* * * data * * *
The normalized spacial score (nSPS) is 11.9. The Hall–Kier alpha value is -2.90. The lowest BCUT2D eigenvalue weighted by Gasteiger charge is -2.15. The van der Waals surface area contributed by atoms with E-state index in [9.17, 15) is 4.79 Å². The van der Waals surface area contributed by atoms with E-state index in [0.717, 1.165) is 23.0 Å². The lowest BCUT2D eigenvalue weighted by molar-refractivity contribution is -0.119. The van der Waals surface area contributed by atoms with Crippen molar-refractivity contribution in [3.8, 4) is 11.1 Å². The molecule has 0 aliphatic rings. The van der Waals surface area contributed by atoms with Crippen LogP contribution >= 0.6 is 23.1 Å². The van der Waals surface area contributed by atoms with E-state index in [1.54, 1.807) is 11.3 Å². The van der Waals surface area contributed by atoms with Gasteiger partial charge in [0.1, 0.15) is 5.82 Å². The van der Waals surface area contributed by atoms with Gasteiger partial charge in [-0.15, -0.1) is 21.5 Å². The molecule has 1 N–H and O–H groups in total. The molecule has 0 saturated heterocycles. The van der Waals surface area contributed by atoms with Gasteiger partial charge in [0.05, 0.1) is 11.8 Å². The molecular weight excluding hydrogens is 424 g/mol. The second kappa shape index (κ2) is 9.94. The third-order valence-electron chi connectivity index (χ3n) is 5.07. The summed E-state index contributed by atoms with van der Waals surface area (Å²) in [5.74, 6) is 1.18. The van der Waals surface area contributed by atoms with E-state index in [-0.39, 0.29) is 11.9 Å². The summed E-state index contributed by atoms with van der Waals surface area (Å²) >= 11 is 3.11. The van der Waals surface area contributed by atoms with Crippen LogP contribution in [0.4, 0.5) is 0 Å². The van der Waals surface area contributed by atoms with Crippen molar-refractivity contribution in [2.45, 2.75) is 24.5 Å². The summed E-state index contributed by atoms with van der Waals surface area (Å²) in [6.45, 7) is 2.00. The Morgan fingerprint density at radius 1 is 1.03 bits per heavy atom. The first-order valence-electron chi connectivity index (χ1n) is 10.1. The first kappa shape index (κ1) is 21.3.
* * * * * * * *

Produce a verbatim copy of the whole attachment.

The normalized spacial score (nSPS) is 11.9. The Hall–Kier alpha value is -2.90. The lowest BCUT2D eigenvalue weighted by Gasteiger charge is -2.15. The van der Waals surface area contributed by atoms with E-state index in [9.17, 15) is 4.79 Å². The van der Waals surface area contributed by atoms with E-state index in [0.717, 1.165) is 23.0 Å². The lowest BCUT2D eigenvalue weighted by molar-refractivity contribution is -0.119. The van der Waals surface area contributed by atoms with Crippen molar-refractivity contribution in [3.8, 4) is 11.1 Å². The molecule has 0 aliphatic rings. The van der Waals surface area contributed by atoms with Crippen LogP contribution >= 0.6 is 23.1 Å². The van der Waals surface area contributed by atoms with E-state index in [1.54, 1.807) is 11.3 Å². The van der Waals surface area contributed by atoms with Gasteiger partial charge in [0.1, 0.15) is 5.82 Å². The van der Waals surface area contributed by atoms with Gasteiger partial charge in [-0.15, -0.1) is 21.5 Å². The molecule has 1 N–H and O–H groups in total. The molecule has 0 saturated heterocycles. The van der Waals surface area contributed by atoms with Gasteiger partial charge in [0.05, 0.1) is 11.8 Å². The molecular weight excluding hydrogens is 424 g/mol. The second kappa shape index (κ2) is 9.94. The third-order valence-electron chi connectivity index (χ3n) is 5.07. The summed E-state index contributed by atoms with van der Waals surface area (Å²) in [5.74, 6) is 1.18. The van der Waals surface area contributed by atoms with E-state index in [-0.39, 0.29) is 11.9 Å². The summed E-state index contributed by atoms with van der Waals surface area (Å²) >= 11 is 3.11. The van der Waals surface area contributed by atoms with Crippen LogP contribution in [0.4, 0.5) is 0 Å². The van der Waals surface area contributed by atoms with Crippen molar-refractivity contribution in [2.45, 2.75) is 24.5 Å². The summed E-state index contributed by atoms with van der Waals surface area (Å²) in [6.45, 7) is 2.00. The Morgan fingerprint density at radius 1 is 1.03 bits per heavy atom. The first-order valence-electron chi connectivity index (χ1n) is 10.1. The first kappa shape index (κ1) is 21.3.